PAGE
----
Don't the other dogs avoid her? If they are not, then watch for instigation. Pack dynamics change as dogs age. My guess is she's always been the one in charge, and others may start vying for her position, and will hurt her, as you are concerned about. If you do muzzle, you can put a piece of lambswool to the top of the muzzle (over the nose area) so there is no rubbing on her nose.

 

Also - we've all moved ourselves to the couch when our hounds can no longer get to our bedrooms. It's just what we do. :) Congrats on loving her so well that she is truly living longer and healthier than most!

Claudia & Greyhound Gang
100% Helps Hounds

GIG Bound!

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If she's having vision problems she may be a bit more insecure around the other dog. She may not be able to tell how far they actually are from her and that's hard for a dog who has always had space issues. She may have problems seeing in bright or really dim light also.

Judy, mom to Darth Vader, Bandita, And Angel

Forever in our hearts, DeeYoGee, Dani, Emmy, Andy, Heart, Saint, Valentino, Arrow, Gee, Bebe, Jilly Bean, Bullitt, Pistol, Junior, Sammie, Joey, Gizmo, Do Bee

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Just wondering too if it's the vision loss that is causing her to snap. If he hearing is fine, could you put bells on the other dogs? or something that makes a noise so she can hear how close they are?

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So now that I have a bit of time to type, you might really consider working with a veterinary behaviorist. Leslie Sinn works in your area and is fantastic as far as I've heard. It's not cheap, but in the end if it gets you to the point where Darcy and the rest of the pack are at their best with the least amount of trial and error and repeated aggression, it is worth it. This is ESPECIALLY true if you are considering anxiety meds or supplements.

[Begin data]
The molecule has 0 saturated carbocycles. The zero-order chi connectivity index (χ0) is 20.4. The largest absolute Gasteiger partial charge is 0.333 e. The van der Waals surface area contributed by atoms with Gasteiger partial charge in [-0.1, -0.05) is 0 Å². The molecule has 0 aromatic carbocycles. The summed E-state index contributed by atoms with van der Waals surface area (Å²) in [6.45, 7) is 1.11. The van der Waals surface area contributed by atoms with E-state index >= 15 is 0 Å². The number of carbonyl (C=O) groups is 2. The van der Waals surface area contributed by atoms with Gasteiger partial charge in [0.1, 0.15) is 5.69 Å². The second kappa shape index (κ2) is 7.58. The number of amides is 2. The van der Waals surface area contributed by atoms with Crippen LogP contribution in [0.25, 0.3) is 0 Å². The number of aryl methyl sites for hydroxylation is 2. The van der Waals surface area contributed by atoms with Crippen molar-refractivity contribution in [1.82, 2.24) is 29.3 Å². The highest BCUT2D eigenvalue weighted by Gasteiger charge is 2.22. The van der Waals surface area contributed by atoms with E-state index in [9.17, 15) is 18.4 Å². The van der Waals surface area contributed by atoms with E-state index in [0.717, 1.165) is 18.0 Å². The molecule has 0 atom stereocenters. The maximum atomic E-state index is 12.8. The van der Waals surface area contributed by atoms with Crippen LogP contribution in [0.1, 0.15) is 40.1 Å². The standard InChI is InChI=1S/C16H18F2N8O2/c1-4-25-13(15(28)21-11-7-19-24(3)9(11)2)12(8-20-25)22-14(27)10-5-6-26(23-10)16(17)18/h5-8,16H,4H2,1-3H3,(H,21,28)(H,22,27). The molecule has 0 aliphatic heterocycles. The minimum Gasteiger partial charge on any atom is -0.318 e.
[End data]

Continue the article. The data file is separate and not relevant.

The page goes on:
Here's my unofficial two cents otherwise. First, when there are drastic changes in behavior in older dogs, I ALWAYS look to medical issues first. You guys have identified some, but I think you may need to do more to address them. Re: vision - the suggestion above to put bells on the other animals is a great one. You might also consider keeping the house better lit when you're awake to help her see better. An x-pen around her when she's sleeping is probably also the best thing you could do to let her feel a little more secure that she can sleep in peace. You could also consider a consult with a veterinary opthomolagist to make sure this isn't something you can treat, or to get input on how to better manage her vision issues.

 

For the arthritis, you would typically treat arthritis with an NSAID like Deramaxx or Rimadyl. Gabapentin is a great drug, but it primarily works on nerve pain so I'm a little confused why your vet prescribed it with a dx of arthritis unless there is some other issue as well? I would ask for an NSAID Rx and also add fish oil or an omega-3 supplement to her regimen. If you are going to continue the Gabapentin, consider getting 100 mg capsules and dosing every 6-8 hours. Gabapentin has a very short half life relative to other drugs so it doesn't stay in the system as long. It's always better to dose less more frequently if your schedule allows it. For other "holistic" options, in addition to acupuncture, cold laser therapy can be very helpful in treating arthritis and can be less expensive.

 

As for anti-anxiety medication, Trazodone could be a good option for her. It doesn't have the side effects that many of the other drugs can, including the possibility of increased aggression. You could first try some natural calming aids to see if any take the edge off. My first choice would be either Composure chews (just dose according to the instructions on the bag) or pure l-theanine, 100 mg 2x/day. They are both in the can't hurt, might help category as far as I'm concerned.